Bless my beard!

"But if I / should not hear / smell or feel or see / you / you would still / define me / disperse me /wash over me / rain"

This is the effect of our lives. How can we be such sentient beings when our lives are but a moment in time? And we feel so intensely, so tragically, we are defined by such metaphorical moments and images and memories...yet we are human. 

Flesh. Blood. "At once the dust of the earth and the breath of God." 

Christ is the grace by which we live, the love by which we are defined yet...it is a choice. To live every day is a choice. To love and to breath and to smile and to commit and to not sink in to the world and hide away is a choice. It is choosing the light. And in this choice, in this choice, we are defined.

This week has been nothing. And in that nothing I have worked, I have caught up with my past, I have yearned and fought and dreamed for what will be. I feel...change. Change is coming. But how am I to facilitate that? That is yet another choice. A great big tick to be ticked, in either box A, or box B. 

Of course we always know which box should be ticked. But it is the never-ending paradox - wouldn't it be nice to have both? Or perhaps neither?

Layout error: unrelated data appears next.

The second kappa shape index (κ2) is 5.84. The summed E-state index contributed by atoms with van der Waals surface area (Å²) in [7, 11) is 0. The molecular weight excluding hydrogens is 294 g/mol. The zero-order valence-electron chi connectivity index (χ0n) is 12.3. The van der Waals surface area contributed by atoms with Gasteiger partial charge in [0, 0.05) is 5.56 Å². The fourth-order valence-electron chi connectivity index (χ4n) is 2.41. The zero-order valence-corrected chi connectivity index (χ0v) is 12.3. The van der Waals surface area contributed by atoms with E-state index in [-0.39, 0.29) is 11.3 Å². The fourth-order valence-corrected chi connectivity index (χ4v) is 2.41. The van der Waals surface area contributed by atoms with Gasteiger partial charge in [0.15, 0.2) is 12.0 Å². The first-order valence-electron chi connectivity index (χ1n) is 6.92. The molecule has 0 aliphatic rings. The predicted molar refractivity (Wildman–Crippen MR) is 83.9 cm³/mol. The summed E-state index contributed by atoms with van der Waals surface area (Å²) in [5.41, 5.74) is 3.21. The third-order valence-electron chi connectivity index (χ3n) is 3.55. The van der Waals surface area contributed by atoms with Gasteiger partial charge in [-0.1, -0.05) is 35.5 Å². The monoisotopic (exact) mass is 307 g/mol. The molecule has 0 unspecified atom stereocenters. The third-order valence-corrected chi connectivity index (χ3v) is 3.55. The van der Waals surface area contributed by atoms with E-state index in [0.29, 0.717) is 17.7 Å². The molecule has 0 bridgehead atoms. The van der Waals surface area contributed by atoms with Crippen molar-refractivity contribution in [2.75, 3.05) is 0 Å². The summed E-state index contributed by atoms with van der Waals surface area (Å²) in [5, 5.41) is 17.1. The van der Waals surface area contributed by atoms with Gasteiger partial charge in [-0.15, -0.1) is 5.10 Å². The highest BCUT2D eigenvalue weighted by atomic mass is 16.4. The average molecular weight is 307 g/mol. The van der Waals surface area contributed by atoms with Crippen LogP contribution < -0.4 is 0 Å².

Keats summed it up nicely...
"Bright star! would I were steadfast as thou art .... still steadfast, still unchangebale, pillowed upon my fair love's ripening breast, to feel forever its soft fall and swell..." The ultimate paradox, the desire for love and eternity. Yet to love and be loved we must be human, and to be human of course, we must succumb to the reality of death...to love, means to die in due time. To live in eternity means to die to love...
But then comes Christ, bearing the gift of eternity, the act of love.

How do we react to this, being human?

It is heart-break we search for. How strange is that? We search for love and heart-break and change and we want to be born afresh. Coming home, I have been broken. Heart-broken? Perhaps I have broken a heart. But broken I am, indeed. And in comes Keats again;
"Give me Women, Wine and Snuff / Until I cry out, 'Hold, enough!' / You may do so sans objection / Till the day of resurrection; / For, bless my beard, they aye shall be / My beloved Trinity."

If I were Keats, perhaps I could find such answers? But hey. My trinity is somewhat more expansive. I like to think that it accentuates humanity.

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